The World Bank has warned that Pakistan’s economy can shrink 1.3% to 2.2% within the current yr whereas the International money (IMF) says the economy may contract 1.5%.
The depository financial institution of Pakistan (SBP) also believes all growth indicators will need to be revised downwards.
These are really very troubling times for the state of 220 million already littered with a spread of structural macroeconomic issues. But there’s a solacement.
International creditors are willing to roll over Pakistan’s external debt. this suggests the country will need to put aside a way lesser amount of interchange for debt servicing than before.
The SBP is ready to manage interchange reserves with the relative easy mind. The rupee might not witness a free fall, whether or not exports and remittances don’t grow, foreign direct investment doesn’t devour pace and outflows of hot money or investments made by foreigners in quick assets continue.
Exports and remittances won’t grow during the ultimate quarter of the present yr are almost certain. The foreign direct investment won’t pour in is additionally almost certain. The country is already witnessing evaporation of foreign investment from once high-yielding treasury bills and once-booming stocks.
These things are certain. what’s uncertain though and to this point, only a ray of hope is that the possibility of external debt rollovers. So, the Pakistan Tehreek-e-Insaf (PTI) government must not lower its guards. It must not!
That is why the govt angst is visible. Perhaps, the govt has realised that it now has no room to further procrastinate and must develop a wonderfully coordinated approach towards fixing the economic ills.
Such an approach requires taking all stakeholders on board, identifying with their assistance all problem areas of the economy and dealing on them diligently with specialising in immediate results.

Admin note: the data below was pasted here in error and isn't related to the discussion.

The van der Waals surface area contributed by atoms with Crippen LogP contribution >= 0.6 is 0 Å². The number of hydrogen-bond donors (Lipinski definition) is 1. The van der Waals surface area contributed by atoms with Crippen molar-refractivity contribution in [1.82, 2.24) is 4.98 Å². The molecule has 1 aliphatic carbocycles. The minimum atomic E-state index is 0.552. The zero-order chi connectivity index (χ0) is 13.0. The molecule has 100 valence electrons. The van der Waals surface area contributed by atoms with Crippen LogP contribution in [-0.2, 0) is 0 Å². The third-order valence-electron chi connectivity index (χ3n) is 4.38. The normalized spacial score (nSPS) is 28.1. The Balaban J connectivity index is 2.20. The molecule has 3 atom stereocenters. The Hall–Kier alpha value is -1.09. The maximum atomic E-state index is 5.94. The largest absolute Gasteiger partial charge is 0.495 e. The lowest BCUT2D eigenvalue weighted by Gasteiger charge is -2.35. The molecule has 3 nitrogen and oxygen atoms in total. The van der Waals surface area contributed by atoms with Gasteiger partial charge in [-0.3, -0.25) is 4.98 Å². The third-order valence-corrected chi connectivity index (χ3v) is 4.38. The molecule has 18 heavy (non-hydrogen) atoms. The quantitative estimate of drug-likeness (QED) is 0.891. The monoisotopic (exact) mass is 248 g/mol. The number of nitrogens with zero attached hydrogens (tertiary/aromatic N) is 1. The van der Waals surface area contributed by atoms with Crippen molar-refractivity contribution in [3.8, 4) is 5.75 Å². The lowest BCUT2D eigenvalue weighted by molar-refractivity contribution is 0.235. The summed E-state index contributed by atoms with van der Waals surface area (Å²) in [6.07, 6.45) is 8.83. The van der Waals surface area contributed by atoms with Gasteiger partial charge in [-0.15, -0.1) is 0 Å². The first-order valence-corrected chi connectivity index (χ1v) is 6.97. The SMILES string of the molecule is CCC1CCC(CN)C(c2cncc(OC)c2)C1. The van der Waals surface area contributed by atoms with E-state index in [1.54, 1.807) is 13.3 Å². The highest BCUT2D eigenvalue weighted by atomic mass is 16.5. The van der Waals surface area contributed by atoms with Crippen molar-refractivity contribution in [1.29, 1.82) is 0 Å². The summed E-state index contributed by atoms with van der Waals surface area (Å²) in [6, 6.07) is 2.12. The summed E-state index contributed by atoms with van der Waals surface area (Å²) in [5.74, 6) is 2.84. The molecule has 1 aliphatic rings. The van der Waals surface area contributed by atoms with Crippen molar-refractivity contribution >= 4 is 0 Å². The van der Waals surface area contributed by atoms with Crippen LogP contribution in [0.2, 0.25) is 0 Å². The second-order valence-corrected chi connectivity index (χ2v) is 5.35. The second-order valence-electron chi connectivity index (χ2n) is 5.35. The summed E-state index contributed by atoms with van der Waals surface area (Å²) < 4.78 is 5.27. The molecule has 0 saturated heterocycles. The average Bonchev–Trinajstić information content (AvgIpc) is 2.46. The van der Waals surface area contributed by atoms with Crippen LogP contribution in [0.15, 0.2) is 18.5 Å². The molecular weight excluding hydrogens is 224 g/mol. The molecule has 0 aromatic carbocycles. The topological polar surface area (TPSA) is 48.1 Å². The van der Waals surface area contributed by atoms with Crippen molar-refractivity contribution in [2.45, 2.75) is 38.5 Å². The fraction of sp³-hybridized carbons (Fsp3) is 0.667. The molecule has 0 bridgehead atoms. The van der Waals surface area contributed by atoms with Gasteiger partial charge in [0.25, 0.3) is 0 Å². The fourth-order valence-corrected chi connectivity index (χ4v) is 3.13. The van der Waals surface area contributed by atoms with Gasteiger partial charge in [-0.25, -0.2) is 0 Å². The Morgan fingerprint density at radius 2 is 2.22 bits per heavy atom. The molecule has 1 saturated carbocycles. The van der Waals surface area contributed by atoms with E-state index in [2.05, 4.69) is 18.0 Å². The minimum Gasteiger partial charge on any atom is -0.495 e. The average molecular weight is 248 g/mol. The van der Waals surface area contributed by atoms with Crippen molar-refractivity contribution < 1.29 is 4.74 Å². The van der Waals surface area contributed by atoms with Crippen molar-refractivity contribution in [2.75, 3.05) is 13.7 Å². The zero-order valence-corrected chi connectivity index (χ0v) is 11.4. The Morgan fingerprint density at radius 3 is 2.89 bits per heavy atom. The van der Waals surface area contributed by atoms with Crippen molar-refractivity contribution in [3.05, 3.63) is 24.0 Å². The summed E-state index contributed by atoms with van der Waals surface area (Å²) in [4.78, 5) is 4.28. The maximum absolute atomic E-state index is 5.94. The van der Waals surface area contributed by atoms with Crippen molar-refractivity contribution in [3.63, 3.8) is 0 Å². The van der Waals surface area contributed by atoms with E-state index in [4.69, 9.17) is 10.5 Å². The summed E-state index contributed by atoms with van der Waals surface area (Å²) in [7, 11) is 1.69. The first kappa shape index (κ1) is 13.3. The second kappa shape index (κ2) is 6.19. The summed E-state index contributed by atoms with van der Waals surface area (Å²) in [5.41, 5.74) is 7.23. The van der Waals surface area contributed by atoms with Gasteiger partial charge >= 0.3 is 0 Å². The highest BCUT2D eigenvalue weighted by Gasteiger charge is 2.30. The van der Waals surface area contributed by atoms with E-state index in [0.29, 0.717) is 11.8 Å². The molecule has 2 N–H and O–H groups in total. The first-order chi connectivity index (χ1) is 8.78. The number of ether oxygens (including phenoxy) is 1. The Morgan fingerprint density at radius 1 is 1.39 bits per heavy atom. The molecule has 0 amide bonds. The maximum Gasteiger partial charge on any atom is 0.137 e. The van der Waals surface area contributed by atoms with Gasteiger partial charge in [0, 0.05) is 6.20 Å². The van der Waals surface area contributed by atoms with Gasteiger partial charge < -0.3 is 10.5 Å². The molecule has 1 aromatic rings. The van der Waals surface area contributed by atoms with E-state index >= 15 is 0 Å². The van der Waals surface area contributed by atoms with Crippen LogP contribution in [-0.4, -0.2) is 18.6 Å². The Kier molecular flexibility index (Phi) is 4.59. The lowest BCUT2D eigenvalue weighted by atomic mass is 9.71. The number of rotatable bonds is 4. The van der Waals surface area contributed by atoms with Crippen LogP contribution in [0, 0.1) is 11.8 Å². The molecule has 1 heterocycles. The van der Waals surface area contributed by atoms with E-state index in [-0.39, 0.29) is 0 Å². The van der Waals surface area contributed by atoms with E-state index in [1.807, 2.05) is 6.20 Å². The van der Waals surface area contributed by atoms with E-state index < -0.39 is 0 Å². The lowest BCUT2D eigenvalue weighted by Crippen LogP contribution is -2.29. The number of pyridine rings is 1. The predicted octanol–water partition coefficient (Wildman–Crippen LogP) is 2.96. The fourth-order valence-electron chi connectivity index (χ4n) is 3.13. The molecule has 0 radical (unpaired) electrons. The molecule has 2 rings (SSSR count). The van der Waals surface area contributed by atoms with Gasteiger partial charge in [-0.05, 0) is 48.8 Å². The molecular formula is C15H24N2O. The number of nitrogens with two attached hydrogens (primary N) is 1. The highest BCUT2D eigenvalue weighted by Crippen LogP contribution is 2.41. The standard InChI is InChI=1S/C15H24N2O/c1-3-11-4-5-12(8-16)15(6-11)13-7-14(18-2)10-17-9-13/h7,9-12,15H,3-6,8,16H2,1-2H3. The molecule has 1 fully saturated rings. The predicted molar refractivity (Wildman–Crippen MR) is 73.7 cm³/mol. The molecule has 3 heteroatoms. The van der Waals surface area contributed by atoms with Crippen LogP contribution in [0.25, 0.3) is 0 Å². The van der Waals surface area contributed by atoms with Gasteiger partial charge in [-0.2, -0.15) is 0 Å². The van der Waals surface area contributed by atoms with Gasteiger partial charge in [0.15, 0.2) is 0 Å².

Impact on exports
Federation of Pakistan Chambers of Commerce and Industry (FPCCI) President Mian Anjum Nisar says he’s most perturbed by the cancellation of export orders by many countries. He hopes that with the recent easing of lockdown, exports of some sectors will start returning to normal levels and might even show an increasing trend.
Karachi Chamber of Commerce and Industry President Agha Shahab isn’t that optimistic. “Since lockdown still remains in situ aside from some exempted sectors, almost 90% business activities have come to a halt, wreaking havoc everywhere across the commercial spectrum and hitting SMEs very badly,” he says.
It is unquestionably that Pakistan’s export earnings would decline sharply within the half-moon (Apr-Jun) of FY20 as many large-scale manufacturing (LSM) industries have still not started operating thanks to the restrictions.
This sadly coincides with an already declining trend in LSM output. Pakistan Bureau of Statistics has reported about 3.4% year-on-year decline in LSM production for Jul-Jan 2019-20. For the total yr, the negative growth will obviously be much higher thanks to the lockdown effect.
In Jul-Mar FY20, Pakistan’s exports increased by just 2.23% to $17.45 billion and imports declined 14.4% to $34.81 billion. Even this nominal growth in exports might not continue, though imports may still slide both thanks to depressed demand and global oil price crash to multi-year lows.